Love him or hate him, Howard Stern has been an innovator in broadcasting for over twenty years. While often typecast as a “shock jock” with a penchant for sexy talk, lesbian dial-a-date, and other sophomoric prank-dom, rarely do his detractors openly recognize the full picture.
Howard Stern manages to fill five plus hours of radio airtime every morning with funny and interesting and strange chat, interviews, skits, and banter. Often his very best and most entertaining moments are when he and his longtime supporting cast of Robin Quivers (who plays the “straight man” as straight black woman), producer Gary DeLabate, Fred “Eric” Norris, and relative newcomer Artie Lang are shooting the breeze, talking about what they did over the weekend, or arbitrating some kind of intra-staff argument.
Howard Stern is just about the best interviewer in broadcasting. Honed by many years on the air, he knows how to put his guests at ease, and elicits unscripted comments and thoughts on topics that you just won’t find anywhere else.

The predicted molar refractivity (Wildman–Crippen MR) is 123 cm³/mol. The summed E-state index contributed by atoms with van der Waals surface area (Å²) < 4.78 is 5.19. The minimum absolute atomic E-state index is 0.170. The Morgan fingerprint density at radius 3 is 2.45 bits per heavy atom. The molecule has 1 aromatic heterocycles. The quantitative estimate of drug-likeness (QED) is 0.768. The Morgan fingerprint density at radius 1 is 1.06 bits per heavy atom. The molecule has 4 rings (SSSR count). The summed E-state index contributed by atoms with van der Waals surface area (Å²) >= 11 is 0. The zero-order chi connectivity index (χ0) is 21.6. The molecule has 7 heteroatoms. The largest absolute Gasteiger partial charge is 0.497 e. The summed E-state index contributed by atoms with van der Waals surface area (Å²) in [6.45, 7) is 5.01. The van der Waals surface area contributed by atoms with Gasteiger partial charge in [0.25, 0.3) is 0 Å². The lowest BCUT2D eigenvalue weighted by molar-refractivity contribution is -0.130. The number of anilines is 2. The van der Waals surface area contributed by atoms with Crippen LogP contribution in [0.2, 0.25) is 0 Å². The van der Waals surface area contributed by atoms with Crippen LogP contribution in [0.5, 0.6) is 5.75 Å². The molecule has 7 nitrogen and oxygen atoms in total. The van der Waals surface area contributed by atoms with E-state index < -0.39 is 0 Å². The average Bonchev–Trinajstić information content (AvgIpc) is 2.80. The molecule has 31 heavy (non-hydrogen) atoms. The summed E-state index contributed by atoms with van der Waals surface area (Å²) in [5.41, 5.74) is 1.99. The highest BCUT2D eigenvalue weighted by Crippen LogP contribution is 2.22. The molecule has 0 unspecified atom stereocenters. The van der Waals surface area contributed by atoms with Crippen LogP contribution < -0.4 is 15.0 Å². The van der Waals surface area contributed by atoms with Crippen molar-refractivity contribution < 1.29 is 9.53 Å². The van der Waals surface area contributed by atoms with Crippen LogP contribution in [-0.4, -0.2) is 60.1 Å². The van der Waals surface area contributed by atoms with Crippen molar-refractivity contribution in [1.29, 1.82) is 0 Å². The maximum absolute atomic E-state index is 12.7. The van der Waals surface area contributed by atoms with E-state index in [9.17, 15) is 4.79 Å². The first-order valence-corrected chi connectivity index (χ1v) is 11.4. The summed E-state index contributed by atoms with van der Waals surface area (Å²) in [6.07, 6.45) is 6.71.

His program has gotten me through the morning commute for many years, and on two different American coasts. After 9/11, I chose to contribute to his charity supporting the families of fallen police and firemen because he had become, to me, a voice of New York and America in all its insanity and wonder and paradox and greatness.
Does Howard Stern go too far sometimes? Yes, and my far is pretty far. I’m not thrilled by the Death Pool, where bets are taken on when celebrities will die. That’s just me. If I wasn’t entertained overall, as I am 95% of the time, I wouldn’t tune in.
Howard Stern is at his best when he has somebody or something to rail against. For this past year, it was the Bush Administration, the FCC, and Clear Channel. Stern put up a mighty fight against censorship and became more political than he’s ever been before. He took until now obscure figures like Sen. Brownback of Kansas to task for their openly reactionary conservative agenda and their efforts to enact censorship via inordinate FCC fines. Stern educated the public about the potentiality of a chilling effect that could spill across all areas of free expression.
Now Stern is moving onto his next challenge: satellite radio. Fed up by years of hassles with his own management and the FCC over the content of his show, Stern has signed on with Sirius Satellite Radio, which he’ll join in about a year. His planned move to a paid subscription-based radio service has caused a massive tectonic shift throughout the radio world.
Stern has vowed to change radio broadcasting as we know it. This is his greatest challenge, something he has building his entire career toward. He’s never failed yet.
Update: The FCC has just ruled that it does not have authority to enforce decency standards on subscription-based satellite services (http://www.broadcastingcable.com/CA488198.html).
Game on – score one for the good guys.